Gilvánfa is also a village populated exclusively by Romas, where most residents of working age are in public service. They organize work schedules according to the needs of the local households. After a few hours work in the morning, women go home to cook lunch and to look after their small children. They return to public service in the afternoon. This structure helps to accommodate different roles in the family with work, however it takes another step back from integration to the labour market. There is a strong cohesion in Roma families, and these ties trump any efforts toward social integration. Many young fathers following vocational training tend to turn down better paid work in the city just to stay with their families.

The most controversial example for the management of public service was found in Kórós, a village with 200 residents. The level of public security was extremely low here in the past. Usury, theft, and rivalry between gangs were common. The mayor created local regulations to gain control over the situation and imposed taxes on the lands at the frontier of the settlement. He used this source of income to employ security officials and installed 40 video surveillance cameras. These measurements brought the expected result, and now these cameras only serve the amendment of the ways of young smokers, public drinkers and litterers. In Kórós, the central part of public service is gardening. Vegetables produced in polytunnels are sold at the city markets at a comparatively low price. The central principle applied by the mayor is reciprocity: only those who contribute to the development of the community are entitled to support. Residents are required to keep their houses and environment tidy. This notion of reciprocity has resulted in a controversy with the study support centre run by a Catholic foundation, since the mayor accused the centre, through its aid programmes, of creating in its students a sense of entitlement to assistance without a corresponding duty to give anything back in return. The local council has pronounced that the building occupied by the study support centre is to become a development area, and its expropriation is in process.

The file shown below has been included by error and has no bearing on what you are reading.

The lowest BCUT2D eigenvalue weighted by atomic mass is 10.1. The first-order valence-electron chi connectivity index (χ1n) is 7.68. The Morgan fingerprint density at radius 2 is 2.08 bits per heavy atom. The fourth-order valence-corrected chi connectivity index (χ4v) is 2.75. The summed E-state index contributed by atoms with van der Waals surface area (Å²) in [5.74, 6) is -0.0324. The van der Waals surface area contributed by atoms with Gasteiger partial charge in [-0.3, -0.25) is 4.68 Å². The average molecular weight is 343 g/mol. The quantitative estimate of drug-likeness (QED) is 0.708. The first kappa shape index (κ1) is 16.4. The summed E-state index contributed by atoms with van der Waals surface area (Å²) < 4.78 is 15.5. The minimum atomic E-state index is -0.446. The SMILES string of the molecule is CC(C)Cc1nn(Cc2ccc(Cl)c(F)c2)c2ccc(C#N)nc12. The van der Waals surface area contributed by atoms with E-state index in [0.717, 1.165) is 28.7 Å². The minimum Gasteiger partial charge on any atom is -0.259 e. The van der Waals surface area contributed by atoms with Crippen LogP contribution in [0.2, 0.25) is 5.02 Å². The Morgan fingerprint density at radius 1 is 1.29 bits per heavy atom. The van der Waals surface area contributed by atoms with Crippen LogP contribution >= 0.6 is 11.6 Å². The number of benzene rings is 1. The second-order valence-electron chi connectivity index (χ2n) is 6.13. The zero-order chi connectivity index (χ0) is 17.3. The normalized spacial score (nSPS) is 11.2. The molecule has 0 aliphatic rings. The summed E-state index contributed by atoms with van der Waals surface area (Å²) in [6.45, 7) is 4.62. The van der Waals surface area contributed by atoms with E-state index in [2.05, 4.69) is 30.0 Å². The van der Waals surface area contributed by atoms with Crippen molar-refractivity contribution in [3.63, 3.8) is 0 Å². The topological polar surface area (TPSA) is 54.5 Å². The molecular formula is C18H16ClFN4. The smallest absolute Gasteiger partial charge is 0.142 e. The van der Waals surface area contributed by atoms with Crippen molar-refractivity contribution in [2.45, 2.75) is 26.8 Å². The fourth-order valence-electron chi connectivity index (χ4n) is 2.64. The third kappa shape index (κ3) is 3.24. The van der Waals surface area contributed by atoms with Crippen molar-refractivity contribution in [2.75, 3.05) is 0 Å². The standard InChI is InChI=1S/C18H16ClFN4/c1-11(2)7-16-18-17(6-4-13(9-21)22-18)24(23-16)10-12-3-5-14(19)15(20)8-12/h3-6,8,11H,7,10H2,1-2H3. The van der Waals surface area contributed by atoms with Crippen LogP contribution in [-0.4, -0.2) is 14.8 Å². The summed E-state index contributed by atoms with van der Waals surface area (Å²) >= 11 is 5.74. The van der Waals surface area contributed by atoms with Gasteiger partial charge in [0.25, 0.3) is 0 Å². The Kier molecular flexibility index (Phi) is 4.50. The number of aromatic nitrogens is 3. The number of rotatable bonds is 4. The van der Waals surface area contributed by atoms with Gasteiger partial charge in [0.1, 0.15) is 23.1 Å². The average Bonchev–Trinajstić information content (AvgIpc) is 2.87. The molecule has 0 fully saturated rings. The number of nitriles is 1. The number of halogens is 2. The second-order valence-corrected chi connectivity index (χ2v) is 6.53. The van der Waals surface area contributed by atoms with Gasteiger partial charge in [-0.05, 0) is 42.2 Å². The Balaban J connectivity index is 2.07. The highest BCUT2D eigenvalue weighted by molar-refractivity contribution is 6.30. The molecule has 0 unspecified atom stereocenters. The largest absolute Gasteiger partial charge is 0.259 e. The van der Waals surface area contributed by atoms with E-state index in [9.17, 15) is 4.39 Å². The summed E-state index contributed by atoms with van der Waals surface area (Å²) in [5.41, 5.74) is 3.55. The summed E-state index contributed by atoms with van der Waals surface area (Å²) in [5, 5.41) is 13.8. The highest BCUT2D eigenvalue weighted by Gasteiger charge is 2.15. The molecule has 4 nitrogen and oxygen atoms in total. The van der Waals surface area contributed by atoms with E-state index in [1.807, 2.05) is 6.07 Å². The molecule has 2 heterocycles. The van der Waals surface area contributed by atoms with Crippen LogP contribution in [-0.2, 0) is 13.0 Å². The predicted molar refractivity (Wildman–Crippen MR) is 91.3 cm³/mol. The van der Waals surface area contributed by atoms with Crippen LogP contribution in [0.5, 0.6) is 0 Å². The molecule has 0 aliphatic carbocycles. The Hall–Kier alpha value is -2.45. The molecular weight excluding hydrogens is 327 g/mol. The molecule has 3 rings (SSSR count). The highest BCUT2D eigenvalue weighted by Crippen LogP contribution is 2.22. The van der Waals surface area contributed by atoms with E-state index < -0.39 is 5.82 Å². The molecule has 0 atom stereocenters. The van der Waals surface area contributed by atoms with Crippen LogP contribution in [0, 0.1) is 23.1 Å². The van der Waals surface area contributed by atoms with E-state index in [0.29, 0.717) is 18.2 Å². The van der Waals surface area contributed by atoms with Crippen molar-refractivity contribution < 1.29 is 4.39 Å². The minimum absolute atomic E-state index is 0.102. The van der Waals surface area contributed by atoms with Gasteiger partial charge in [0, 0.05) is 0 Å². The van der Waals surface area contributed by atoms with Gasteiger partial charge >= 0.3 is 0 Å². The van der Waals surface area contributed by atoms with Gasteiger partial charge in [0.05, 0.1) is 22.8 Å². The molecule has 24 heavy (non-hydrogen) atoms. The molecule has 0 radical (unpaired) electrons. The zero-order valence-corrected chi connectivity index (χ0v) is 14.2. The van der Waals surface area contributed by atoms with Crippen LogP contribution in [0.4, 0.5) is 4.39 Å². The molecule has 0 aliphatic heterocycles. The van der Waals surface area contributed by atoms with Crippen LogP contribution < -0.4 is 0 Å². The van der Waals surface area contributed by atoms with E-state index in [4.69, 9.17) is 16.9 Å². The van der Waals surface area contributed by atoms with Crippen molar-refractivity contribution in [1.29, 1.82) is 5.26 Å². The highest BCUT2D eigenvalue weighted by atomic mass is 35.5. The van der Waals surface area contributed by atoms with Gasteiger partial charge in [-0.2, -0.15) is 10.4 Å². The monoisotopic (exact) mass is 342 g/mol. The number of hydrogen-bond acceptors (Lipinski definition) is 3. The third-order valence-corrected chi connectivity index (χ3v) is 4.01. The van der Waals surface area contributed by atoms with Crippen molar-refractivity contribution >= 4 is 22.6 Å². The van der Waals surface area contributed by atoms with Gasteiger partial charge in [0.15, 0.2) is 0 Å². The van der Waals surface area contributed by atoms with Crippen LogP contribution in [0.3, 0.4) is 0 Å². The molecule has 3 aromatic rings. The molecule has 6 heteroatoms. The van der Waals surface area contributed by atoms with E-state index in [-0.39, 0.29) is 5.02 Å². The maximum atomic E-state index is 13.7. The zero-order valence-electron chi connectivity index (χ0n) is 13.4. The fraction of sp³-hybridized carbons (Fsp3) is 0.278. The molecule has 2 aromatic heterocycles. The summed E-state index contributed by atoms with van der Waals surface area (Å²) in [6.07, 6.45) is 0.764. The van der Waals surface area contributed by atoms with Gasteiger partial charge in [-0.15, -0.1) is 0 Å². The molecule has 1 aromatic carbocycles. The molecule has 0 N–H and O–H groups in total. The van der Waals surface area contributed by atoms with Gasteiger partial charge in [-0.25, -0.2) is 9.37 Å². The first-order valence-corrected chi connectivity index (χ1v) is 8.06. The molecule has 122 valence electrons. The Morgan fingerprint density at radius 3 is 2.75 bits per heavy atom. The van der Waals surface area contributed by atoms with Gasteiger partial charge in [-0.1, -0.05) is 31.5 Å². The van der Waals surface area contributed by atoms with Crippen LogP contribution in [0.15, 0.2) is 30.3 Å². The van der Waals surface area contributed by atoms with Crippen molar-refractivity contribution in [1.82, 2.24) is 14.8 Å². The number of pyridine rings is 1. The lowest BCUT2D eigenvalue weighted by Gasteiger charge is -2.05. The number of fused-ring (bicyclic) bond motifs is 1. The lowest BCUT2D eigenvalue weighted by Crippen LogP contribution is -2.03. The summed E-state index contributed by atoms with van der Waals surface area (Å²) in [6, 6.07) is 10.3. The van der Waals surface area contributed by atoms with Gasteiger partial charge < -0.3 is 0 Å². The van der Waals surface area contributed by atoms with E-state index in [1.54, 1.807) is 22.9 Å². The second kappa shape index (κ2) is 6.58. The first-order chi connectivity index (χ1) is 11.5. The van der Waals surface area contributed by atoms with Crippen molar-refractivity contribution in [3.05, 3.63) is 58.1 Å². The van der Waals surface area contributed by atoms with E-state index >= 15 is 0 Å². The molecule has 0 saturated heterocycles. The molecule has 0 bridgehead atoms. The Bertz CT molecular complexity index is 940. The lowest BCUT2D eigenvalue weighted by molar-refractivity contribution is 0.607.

Following the fall of the socialist system, politics was interested in providing local councils with a stronger mandate than before. Thus mayors became eminent actors in the local field of power.  They have a huge role now in supporting the indigents and motivating them through the organization of public service. In small villages local elections often turn out to be clashes between familial alliances. Democratic values often seem to fail, and patriarchal models are sustained. These structures reflect the degree of socialization of the residents, who often lack sufficient democratic skills. In the short term, this devolved power structure offers efficiency by reducing decision-making mechanisms. However, in the long term, it raises serious questions.

It is obvious that one of the prerequisites to overcome poverty is the change in consumer behaviour and lifestyle. But is any mayor entitled to achieve this through regulation of social benefits and by expanding local authority over the private sphere? A further question is whether public service leads to a certain decline in mobility. The rate of income is low, however it provides the locals with a sense of stability and safety. Nonetheless, the marketing of agricultural goods produced through public service supported by the state lowers the chances of other small producers on the regional markets. These problems call for regulations, which go beyond here-and-now political interest, and create a concert of principles such as personhood, justice, subsidiarity, solidarity and sustainability.